Spring 2020 - CMNS 323W D100
Cultural Dimensions in Advertising (4)
Class Number: 1024
Delivery Method: In Person
A cultural-historical examination of contemporary advertising practices as well as a critical exploration of their impact upon different aspects of the consumer society, such as children's culture, pharmaceutical marketing, globalization, political communication and new media. Writing.
Advertising as the discreet 15-30 second commercial on television or YouTube, or the one-page magazine spread is still with us but marketing, branding and promotion have broadened, becoming even more pervasive in our culture and in our daily lives. So even with attention to advertising texts, this course also looks beyond individual ads to media and cultural convergence and the quest for ‘synergies’ that have increasingly transformed all forms of culture into tools of marketing and promotion. What are the social, cultural, and political implications of these larger developments? How does advertising, consumer culture and ‘promotional culture’ structure the society in which we live and how do they connect with the values, structures, belief systems, and ideas about what constitutes personal and social satisfaction and ‘the good life’ in our culture?
Our primary objective is to critically explore contemporary advertising as it connects to larger questions of society and culture. Our focus will NOT be on advertising effects on individuals or groups nor the ‘nuts and bolts’ of the advertising industry. This course will not teach you how to create advertising campaigns, or how to design marketing strategies. Instead, we will draw upon different critical theories and qualitative research methods as a means of reflecting upon the broader social and cultural dimensions of advertising and consumer or promotional culture.
We explore the relationship between advertising, branding, promotional culture, and a social, economic, and cultural environment dominated by commodification. We examine some of the dominant characteristics of contemporary advertising and promotional culture.
The course is organized around three modules each with a series of weekly themes that will be explored in lectures, readings and tutorials. While there will be overlap between the lectures, readings and tutorials, there will also be important material that is only covered in one or the other. Students are expected to do the readings, attend lectures and tutorials, which you will draw upon in your research projects.
Given that the course is writing-intensive, time may be devoted to exercises and discussions designed to improve the writing skills of students.
- Term Paper (50%)
- Essay Proposal & Annotated Bibliography (Week 5) 10%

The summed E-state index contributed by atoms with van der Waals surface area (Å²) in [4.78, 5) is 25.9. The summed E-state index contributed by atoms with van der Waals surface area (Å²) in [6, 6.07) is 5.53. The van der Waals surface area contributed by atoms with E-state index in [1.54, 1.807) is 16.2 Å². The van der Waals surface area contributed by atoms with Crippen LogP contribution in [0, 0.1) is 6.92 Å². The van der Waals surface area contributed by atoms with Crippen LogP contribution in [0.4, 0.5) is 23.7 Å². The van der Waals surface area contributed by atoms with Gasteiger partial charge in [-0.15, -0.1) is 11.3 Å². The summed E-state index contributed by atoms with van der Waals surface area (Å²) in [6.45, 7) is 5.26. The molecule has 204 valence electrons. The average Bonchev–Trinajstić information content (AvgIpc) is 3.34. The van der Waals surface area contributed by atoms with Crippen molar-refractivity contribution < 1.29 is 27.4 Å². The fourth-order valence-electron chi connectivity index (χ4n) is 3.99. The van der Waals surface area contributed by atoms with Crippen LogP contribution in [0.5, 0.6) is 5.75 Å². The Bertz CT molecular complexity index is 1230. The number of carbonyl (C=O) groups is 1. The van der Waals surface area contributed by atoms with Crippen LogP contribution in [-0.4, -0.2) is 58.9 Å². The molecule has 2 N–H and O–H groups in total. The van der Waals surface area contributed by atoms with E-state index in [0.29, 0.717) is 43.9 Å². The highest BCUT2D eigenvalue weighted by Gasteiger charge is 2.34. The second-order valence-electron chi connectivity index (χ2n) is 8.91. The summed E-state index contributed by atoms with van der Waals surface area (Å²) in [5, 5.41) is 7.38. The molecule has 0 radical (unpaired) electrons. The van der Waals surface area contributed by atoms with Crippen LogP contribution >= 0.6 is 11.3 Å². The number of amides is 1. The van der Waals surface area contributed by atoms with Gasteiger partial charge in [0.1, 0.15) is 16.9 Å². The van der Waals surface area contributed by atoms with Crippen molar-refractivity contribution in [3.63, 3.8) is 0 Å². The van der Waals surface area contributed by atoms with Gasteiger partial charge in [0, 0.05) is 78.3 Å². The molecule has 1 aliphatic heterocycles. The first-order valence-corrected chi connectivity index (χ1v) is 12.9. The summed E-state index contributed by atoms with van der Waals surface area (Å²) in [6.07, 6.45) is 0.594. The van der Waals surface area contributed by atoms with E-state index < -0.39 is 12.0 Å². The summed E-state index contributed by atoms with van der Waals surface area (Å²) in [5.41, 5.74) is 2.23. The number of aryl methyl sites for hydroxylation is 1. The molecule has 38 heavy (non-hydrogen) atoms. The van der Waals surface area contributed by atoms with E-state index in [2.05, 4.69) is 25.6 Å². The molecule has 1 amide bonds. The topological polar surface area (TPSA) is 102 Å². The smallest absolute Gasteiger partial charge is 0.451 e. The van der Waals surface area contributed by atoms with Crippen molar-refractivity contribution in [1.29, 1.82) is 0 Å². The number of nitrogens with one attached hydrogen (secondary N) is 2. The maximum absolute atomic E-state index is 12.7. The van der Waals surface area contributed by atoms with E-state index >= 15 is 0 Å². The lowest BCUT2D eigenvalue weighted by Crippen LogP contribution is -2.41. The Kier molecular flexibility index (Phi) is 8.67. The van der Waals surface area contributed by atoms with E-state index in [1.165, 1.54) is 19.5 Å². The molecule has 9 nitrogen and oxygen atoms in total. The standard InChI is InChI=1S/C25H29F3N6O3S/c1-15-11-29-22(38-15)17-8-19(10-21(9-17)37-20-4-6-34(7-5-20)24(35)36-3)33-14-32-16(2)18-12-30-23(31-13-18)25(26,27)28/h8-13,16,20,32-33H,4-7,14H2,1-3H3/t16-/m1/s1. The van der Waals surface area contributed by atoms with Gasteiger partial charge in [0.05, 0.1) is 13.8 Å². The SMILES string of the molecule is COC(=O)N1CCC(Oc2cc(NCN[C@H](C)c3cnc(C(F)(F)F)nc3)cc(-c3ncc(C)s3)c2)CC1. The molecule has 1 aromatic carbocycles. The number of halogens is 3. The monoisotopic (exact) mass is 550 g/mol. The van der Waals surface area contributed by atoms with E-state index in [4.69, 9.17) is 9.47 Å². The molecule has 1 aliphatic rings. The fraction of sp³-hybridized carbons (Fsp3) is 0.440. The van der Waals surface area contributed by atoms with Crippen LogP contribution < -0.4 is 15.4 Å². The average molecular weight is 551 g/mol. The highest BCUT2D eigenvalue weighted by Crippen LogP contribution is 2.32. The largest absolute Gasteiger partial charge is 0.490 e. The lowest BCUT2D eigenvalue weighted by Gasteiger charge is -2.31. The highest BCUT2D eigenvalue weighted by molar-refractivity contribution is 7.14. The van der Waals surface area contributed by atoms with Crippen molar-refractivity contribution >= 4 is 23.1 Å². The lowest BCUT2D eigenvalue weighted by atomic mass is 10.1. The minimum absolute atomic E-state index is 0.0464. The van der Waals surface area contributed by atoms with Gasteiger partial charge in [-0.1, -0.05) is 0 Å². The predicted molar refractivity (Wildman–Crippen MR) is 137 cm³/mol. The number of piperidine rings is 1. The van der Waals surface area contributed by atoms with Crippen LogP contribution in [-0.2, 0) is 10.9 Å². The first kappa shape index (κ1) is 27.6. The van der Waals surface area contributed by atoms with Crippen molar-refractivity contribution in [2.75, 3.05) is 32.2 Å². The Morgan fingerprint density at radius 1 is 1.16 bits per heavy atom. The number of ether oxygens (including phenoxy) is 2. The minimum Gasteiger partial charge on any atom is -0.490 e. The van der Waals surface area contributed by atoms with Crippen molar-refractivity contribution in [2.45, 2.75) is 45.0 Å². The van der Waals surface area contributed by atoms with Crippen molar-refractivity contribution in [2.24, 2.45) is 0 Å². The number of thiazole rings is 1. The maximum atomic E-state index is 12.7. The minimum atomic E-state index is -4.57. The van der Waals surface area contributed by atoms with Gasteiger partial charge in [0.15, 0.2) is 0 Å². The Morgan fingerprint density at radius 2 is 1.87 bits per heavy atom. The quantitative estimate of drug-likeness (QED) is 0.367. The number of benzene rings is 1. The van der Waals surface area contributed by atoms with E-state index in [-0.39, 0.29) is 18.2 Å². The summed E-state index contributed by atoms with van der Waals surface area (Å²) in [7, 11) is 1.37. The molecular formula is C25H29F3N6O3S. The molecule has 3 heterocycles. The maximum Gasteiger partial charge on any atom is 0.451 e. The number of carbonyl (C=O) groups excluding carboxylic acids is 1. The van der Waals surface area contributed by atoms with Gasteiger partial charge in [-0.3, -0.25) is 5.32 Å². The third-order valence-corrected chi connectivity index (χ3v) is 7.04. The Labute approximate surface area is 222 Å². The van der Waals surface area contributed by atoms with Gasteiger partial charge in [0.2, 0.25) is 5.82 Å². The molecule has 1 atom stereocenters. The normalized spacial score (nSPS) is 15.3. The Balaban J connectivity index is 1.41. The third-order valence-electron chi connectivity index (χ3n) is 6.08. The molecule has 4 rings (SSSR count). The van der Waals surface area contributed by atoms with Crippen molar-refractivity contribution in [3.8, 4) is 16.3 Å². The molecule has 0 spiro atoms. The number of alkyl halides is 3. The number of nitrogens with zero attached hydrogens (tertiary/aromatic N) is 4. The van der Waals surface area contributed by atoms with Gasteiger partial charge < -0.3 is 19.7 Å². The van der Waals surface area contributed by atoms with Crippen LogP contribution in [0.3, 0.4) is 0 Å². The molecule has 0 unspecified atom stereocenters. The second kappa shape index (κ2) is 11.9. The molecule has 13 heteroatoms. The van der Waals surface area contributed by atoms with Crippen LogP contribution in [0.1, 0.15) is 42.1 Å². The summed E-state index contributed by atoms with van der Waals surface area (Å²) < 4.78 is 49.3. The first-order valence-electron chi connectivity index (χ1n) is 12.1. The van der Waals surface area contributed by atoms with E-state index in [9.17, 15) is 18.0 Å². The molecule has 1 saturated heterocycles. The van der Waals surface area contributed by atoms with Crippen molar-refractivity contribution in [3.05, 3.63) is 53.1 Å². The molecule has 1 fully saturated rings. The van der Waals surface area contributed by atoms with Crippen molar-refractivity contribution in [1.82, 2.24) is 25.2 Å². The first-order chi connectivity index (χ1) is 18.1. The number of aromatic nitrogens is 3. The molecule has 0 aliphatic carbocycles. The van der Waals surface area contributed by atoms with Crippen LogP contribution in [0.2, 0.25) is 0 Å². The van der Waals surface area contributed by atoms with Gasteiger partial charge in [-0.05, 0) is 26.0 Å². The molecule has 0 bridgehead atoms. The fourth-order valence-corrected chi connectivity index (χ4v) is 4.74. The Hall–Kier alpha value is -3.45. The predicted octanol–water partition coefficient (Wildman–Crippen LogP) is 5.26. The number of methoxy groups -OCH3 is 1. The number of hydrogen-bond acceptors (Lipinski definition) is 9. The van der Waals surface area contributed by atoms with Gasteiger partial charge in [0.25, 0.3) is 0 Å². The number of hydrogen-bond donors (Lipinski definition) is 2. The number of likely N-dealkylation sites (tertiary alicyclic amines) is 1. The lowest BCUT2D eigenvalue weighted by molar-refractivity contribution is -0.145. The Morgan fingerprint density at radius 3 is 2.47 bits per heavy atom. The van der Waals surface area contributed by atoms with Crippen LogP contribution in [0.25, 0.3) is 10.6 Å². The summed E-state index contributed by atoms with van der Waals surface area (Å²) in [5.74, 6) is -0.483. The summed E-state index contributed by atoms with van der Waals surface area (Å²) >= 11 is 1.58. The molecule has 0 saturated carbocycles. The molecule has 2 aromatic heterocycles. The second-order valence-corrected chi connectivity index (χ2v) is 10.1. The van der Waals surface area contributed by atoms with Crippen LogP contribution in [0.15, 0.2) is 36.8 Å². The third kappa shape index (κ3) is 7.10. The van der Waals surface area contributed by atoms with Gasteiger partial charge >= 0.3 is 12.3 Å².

- First Iteration: Essay Draft (Week 10) 15%
- Final Essay (Due during Exam Period) 25%
- Creative Project (40%)
- Project Proposal (Week 4) 5%
- Project Strategy and Rationale (Week 11) 10%
- Video (Last Class) 25%
- Tutorial (10%)
- Attendance (Weekly) 5%
- Discussion (Weekly) 5%
This is a writing-intensive course.
*Students who began their degrees in Fall 2006 onwards must successfully complete at least two (W) courses, at least one of which must be upper division, within the student’s discipline. It is strongly recommended that students take one (W) course as early as possible, preferably in their first 30 units. Students are required to complete their first (W) course within their first 60 units. Each (W) course must be at least 3 units, and achieve at least a C- grade.
The School expects that the grades awarded in this course will bear some reasonable relation to established university-wide practices with respect to both levels and distribution of grades. In addition, the School will follow Policy S10.01 with respect to Academic Integrity, and Policies S10.02, S10.03 and S10.04 as regards Student Discipline. [Note: As of 1 May 2009, the previous T10 series of policies covering Intellectual Honesty (T10.02), and Academic Discipline (T10.03) have been replaced with the new S10 series of policies.]
A minimum 2.25 CMNS CGPA, and 2.00 overall CGPA, and approval as a communication student is required for entry into most communication upper division courses.
PDF readings will be available on Canvas.
SFU’s Academic Integrity web site http://www.sfu.ca/students/academicintegrity.html is filled with information on what is meant by academic dishonesty, where you can find resources to help with your studies and the consequences of cheating. Check out the site for more information and videos that help explain the issues in plain English.
Each student is responsible for his or her conduct as it affects the University community. Academic dishonesty, in whatever form, is ultimately destructive of the values of the University. Furthermore, it is unfair and discouraging to the majority of students who pursue their studies honestly. Scholarly integrity is required of all members of the University. http://www.sfu.ca/policies/gazette/student/s10-01.html
ACADEMIC INTEGRITY: YOUR WORK, YOUR SUCCESS